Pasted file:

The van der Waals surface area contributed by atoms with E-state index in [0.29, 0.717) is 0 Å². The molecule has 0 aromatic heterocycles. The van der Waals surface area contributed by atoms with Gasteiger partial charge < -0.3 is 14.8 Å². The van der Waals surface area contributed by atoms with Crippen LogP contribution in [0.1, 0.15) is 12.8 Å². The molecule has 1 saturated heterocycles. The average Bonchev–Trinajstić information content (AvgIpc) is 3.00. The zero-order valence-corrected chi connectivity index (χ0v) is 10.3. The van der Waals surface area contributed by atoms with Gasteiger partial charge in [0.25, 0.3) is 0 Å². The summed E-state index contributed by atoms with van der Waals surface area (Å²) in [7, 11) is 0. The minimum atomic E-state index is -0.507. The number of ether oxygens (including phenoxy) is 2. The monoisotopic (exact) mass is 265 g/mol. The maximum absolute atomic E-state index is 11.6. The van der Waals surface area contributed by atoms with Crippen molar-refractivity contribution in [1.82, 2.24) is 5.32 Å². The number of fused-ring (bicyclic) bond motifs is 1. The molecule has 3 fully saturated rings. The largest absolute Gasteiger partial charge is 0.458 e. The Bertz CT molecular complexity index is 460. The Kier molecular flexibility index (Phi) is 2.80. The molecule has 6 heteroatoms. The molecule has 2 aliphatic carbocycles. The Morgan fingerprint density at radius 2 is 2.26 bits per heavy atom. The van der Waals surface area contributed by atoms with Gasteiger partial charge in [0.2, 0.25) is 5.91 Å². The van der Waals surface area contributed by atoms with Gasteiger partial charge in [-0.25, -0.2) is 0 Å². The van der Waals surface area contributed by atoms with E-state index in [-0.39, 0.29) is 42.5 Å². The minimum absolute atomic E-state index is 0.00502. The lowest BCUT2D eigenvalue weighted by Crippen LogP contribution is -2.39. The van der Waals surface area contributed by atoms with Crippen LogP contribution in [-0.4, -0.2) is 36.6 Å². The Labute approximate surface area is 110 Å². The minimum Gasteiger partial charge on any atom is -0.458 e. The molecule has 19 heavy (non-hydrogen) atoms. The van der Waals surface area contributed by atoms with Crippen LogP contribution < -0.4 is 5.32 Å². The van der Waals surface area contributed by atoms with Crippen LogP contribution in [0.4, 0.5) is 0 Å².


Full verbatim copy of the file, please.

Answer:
The van der Waals surface area contributed by atoms with E-state index in [0.29, 0.717) is 0 Å². The molecule has 0 aromatic heterocycles. The van der Waals surface area contributed by atoms with Gasteiger partial charge < -0.3 is 14.8 Å². The van der Waals surface area contributed by atoms with Crippen LogP contribution in [0.1, 0.15) is 12.8 Å². The molecule has 1 saturated heterocycles. The average Bonchev–Trinajstić information content (AvgIpc) is 3.00. The zero-order valence-corrected chi connectivity index (χ0v) is 10.3. The van der Waals surface area contributed by atoms with Gasteiger partial charge in [0.25, 0.3) is 0 Å². The summed E-state index contributed by atoms with van der Waals surface area (Å²) in [7, 11) is 0. The minimum atomic E-state index is -0.507. The number of ether oxygens (including phenoxy) is 2. The monoisotopic (exact) mass is 265 g/mol. The maximum absolute atomic E-state index is 11.6. The van der Waals surface area contributed by atoms with Crippen molar-refractivity contribution in [1.82, 2.24) is 5.32 Å². The number of fused-ring (bicyclic) bond motifs is 1. The molecule has 3 fully saturated rings. The largest absolute Gasteiger partial charge is 0.458 e. The Bertz CT molecular complexity index is 460. The Kier molecular flexibility index (Phi) is 2.80. The molecule has 6 heteroatoms. The molecule has 2 aliphatic carbocycles. The Morgan fingerprint density at radius 2 is 2.26 bits per heavy atom. The van der Waals surface area contributed by atoms with Gasteiger partial charge in [0.2, 0.25) is 5.91 Å². The van der Waals surface area contributed by atoms with Gasteiger partial charge in [-0.25, -0.2) is 0 Å². The van der Waals surface area contributed by atoms with E-state index in [-0.39, 0.29) is 42.5 Å². The minimum absolute atomic E-state index is 0.00502. The lowest BCUT2D eigenvalue weighted by Crippen LogP contribution is -2.39. The van der Waals surface area contributed by atoms with Crippen LogP contribution in [-0.4, -0.2) is 36.6 Å². The Labute approximate surface area is 110 Å². The minimum Gasteiger partial charge on any atom is -0.458 e. The molecule has 19 heavy (non-hydrogen) atoms. The van der Waals surface area contributed by atoms with Crippen LogP contribution < -0.4 is 5.32 Å². The van der Waals surface area contributed by atoms with Crippen LogP contribution in [0.4, 0.5) is 0 Å².